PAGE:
In an otherwise unbearable-to-read decision in Utility Air Regulatory Group v. EPA, Justice Breyer treated us to a citation of the Case of the Speluncean Explorers (a favorite of mine) and a discussion of cessante ratione legis cessat ipse lex.
Legal philosophers like to point out that a statute providing that “‘[w]hoever shall willfully take the life of another shall be punished by death’” need not encompass a man who kills in self-defense; nor must an ordinance imposing fines upon those who occupy a public parking spot for more than two hours penalize a driver who is unable to move because of a parade. See Fuller, The Case of the Speluncean Explorers, 62 Harv. L. Rev. 616, 619, 624 (1949); see also United States v. Kirby, 7 Wall. 482, 485–487 (1869) (holding that a statute forbidding knowing and willful obstruction of the mail contains an implicit exception permitting a local sheriff to arrest a mail carrier). The maxim cessante ratione legis cessat ipse lex—where a law’s rationale ceases to apply, so does the law itself—is not of recent origin. See, e.g., Zadvydas v. Davis, 533 U. S. 678, 699 (2001) (citing 1 E. Coke, Institutes *70b); Green v. Liter, 8 Cranch 229, 249 (1814) (Story, J.) (“cessante ratione, cessat ipsa lex”).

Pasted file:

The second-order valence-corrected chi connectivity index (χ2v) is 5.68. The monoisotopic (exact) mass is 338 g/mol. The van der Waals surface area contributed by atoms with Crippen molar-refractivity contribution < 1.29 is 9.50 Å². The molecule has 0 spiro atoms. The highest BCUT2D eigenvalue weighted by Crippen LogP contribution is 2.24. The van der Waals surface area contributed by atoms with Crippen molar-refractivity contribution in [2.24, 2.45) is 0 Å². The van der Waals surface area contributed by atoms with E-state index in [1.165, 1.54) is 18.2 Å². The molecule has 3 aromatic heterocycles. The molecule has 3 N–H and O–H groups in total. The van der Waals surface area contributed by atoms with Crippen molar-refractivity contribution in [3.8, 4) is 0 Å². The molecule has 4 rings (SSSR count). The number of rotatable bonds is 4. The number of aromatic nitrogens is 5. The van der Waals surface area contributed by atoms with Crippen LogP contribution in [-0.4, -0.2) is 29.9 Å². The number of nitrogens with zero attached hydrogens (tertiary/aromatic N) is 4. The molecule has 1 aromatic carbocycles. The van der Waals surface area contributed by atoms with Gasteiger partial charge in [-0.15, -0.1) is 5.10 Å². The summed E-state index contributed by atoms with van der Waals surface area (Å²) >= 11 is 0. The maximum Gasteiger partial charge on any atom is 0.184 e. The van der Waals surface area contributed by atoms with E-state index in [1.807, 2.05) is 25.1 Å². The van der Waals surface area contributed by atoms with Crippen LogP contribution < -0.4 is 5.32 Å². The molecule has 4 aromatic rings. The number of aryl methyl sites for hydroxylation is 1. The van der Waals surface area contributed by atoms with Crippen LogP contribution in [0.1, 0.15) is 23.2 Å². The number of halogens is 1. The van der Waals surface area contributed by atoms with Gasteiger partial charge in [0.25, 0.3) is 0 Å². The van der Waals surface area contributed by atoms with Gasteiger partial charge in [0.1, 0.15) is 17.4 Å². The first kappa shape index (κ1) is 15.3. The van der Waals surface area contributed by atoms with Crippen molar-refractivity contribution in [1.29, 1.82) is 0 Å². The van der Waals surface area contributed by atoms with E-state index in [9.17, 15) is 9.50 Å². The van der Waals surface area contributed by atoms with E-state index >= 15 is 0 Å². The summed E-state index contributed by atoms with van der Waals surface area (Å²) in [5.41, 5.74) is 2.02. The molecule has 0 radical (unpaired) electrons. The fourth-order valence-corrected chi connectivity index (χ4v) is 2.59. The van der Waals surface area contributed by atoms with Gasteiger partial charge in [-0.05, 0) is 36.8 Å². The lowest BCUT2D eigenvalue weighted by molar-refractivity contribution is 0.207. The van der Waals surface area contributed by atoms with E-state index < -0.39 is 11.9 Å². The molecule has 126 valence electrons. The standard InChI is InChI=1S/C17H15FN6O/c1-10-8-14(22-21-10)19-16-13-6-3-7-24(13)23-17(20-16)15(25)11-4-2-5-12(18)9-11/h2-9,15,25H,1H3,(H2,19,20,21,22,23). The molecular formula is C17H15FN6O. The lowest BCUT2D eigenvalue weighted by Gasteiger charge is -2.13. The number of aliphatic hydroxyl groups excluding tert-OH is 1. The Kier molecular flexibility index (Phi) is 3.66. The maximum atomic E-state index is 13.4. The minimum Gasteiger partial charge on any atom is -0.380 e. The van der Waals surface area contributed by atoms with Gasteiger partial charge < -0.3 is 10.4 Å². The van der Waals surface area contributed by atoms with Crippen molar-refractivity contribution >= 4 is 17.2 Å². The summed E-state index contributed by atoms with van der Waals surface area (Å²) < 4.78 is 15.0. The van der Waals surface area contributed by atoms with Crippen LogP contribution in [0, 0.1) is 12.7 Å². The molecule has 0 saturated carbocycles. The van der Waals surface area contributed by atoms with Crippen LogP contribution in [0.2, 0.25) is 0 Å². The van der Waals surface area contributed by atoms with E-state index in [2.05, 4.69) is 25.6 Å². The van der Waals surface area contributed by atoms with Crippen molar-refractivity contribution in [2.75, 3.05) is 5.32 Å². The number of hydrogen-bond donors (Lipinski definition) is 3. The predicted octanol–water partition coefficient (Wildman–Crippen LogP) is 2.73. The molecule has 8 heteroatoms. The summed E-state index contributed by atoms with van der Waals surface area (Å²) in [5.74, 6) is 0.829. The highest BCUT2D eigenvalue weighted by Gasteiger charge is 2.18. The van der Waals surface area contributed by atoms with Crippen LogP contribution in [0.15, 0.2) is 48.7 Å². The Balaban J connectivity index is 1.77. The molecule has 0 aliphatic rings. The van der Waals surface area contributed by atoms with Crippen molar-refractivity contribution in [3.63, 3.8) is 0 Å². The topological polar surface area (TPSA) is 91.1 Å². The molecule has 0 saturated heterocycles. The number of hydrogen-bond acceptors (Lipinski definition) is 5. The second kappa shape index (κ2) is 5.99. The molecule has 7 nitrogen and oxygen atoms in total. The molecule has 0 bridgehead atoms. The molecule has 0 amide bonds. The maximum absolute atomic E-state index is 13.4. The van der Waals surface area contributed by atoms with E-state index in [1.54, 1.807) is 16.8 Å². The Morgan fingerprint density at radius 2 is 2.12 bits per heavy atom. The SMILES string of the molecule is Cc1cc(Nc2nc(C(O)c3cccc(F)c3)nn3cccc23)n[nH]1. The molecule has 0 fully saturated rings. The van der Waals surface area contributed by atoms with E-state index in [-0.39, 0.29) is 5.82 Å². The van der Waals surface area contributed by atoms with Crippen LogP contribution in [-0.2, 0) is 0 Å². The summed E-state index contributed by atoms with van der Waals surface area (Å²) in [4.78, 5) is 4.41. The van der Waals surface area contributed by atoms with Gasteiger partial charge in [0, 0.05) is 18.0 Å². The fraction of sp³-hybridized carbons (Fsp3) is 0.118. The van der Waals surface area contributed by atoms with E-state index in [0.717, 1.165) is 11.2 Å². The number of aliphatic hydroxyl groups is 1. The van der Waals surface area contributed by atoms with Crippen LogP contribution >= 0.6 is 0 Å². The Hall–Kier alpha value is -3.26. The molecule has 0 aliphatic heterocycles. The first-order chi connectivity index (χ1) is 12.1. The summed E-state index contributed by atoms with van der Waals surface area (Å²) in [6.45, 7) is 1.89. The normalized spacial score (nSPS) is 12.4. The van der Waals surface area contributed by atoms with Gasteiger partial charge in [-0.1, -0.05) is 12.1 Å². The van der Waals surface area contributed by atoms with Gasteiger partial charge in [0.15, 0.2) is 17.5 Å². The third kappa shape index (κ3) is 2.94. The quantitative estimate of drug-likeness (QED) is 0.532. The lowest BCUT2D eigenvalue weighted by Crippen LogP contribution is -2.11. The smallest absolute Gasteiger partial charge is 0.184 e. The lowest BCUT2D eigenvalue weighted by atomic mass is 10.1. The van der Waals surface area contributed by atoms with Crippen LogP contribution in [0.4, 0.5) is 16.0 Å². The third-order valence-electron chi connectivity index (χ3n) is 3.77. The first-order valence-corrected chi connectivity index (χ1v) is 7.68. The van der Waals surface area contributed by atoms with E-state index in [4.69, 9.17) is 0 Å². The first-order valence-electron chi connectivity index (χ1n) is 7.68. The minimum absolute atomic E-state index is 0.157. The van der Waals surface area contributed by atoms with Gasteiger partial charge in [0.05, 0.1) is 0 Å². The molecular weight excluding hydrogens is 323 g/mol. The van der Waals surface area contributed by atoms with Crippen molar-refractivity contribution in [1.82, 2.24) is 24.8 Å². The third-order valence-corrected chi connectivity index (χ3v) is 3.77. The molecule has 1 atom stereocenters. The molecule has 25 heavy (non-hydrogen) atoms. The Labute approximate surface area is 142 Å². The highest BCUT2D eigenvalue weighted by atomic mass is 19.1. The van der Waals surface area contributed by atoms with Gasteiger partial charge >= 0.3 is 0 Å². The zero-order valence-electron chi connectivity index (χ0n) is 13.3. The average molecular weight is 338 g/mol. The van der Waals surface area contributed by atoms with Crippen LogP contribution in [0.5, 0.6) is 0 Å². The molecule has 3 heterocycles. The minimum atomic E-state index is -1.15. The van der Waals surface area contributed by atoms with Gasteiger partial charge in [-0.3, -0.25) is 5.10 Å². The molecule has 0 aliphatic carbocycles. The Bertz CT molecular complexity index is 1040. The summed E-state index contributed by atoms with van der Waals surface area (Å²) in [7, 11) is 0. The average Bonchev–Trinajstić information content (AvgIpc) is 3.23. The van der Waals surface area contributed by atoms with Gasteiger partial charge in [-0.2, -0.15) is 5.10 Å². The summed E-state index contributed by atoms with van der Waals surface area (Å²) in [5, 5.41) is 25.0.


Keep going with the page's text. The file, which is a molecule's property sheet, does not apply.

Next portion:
Now, don’t ask me to explain the rest of the opinion, because I can’t.